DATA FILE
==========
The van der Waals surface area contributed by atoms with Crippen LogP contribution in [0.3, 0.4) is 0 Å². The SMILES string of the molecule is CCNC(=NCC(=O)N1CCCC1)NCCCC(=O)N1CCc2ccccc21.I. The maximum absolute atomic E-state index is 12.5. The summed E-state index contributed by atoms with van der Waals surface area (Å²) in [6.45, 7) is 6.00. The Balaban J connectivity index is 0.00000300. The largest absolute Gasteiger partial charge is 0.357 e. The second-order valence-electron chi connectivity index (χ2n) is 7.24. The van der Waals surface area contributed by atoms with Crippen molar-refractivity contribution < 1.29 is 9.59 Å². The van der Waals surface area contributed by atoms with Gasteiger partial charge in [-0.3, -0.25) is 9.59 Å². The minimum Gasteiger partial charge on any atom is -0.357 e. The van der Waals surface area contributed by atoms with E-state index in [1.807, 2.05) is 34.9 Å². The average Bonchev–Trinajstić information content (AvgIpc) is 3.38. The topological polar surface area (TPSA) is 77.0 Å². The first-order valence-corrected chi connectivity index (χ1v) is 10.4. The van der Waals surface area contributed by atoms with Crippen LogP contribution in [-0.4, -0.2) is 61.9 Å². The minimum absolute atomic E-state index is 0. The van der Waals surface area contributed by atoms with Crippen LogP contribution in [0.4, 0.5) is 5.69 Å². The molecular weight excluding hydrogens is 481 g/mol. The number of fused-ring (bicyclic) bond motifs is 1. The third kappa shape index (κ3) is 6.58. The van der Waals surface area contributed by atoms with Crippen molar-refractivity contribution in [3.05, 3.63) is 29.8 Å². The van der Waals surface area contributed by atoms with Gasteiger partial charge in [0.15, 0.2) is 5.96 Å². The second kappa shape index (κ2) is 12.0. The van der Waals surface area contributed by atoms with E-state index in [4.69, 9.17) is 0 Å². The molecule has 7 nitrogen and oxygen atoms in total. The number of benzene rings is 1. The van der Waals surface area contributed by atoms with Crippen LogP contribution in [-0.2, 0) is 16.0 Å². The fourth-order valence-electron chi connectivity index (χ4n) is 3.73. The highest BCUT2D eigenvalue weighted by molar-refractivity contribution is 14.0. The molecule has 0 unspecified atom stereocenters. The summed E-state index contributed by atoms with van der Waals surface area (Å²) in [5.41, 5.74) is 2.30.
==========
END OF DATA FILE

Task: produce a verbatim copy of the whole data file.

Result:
The van der Waals surface area contributed by atoms with Crippen LogP contribution in [0.3, 0.4) is 0 Å². The SMILES string of the molecule is CCNC(=NCC(=O)N1CCCC1)NCCCC(=O)N1CCc2ccccc21.I. The maximum absolute atomic E-state index is 12.5. The summed E-state index contributed by atoms with van der Waals surface area (Å²) in [6.45, 7) is 6.00. The Balaban J connectivity index is 0.00000300. The largest absolute Gasteiger partial charge is 0.357 e. The second-order valence-electron chi connectivity index (χ2n) is 7.24. The van der Waals surface area contributed by atoms with Crippen molar-refractivity contribution < 1.29 is 9.59 Å². The van der Waals surface area contributed by atoms with Gasteiger partial charge in [-0.3, -0.25) is 9.59 Å². The minimum Gasteiger partial charge on any atom is -0.357 e. The van der Waals surface area contributed by atoms with E-state index in [1.807, 2.05) is 34.9 Å². The average Bonchev–Trinajstić information content (AvgIpc) is 3.38. The topological polar surface area (TPSA) is 77.0 Å². The first-order valence-corrected chi connectivity index (χ1v) is 10.4. The van der Waals surface area contributed by atoms with Crippen LogP contribution in [-0.4, -0.2) is 61.9 Å². The minimum absolute atomic E-state index is 0. The van der Waals surface area contributed by atoms with Crippen LogP contribution in [0.4, 0.5) is 5.69 Å². The molecular weight excluding hydrogens is 481 g/mol. The number of fused-ring (bicyclic) bond motifs is 1. The third kappa shape index (κ3) is 6.58. The van der Waals surface area contributed by atoms with Crippen molar-refractivity contribution in [3.05, 3.63) is 29.8 Å². The van der Waals surface area contributed by atoms with Gasteiger partial charge in [0.15, 0.2) is 5.96 Å². The second kappa shape index (κ2) is 12.0. The van der Waals surface area contributed by atoms with E-state index in [4.69, 9.17) is 0 Å². The molecule has 7 nitrogen and oxygen atoms in total. The number of benzene rings is 1. The van der Waals surface area contributed by atoms with Crippen LogP contribution in [-0.2, 0) is 16.0 Å². The fourth-order valence-electron chi connectivity index (χ4n) is 3.73. The highest BCUT2D eigenvalue weighted by molar-refractivity contribution is 14.0. The molecule has 0 unspecified atom stereocenters. The summed E-state index contributed by atoms with van der Waals surface area (Å²) in [5.41, 5.74) is 2.30.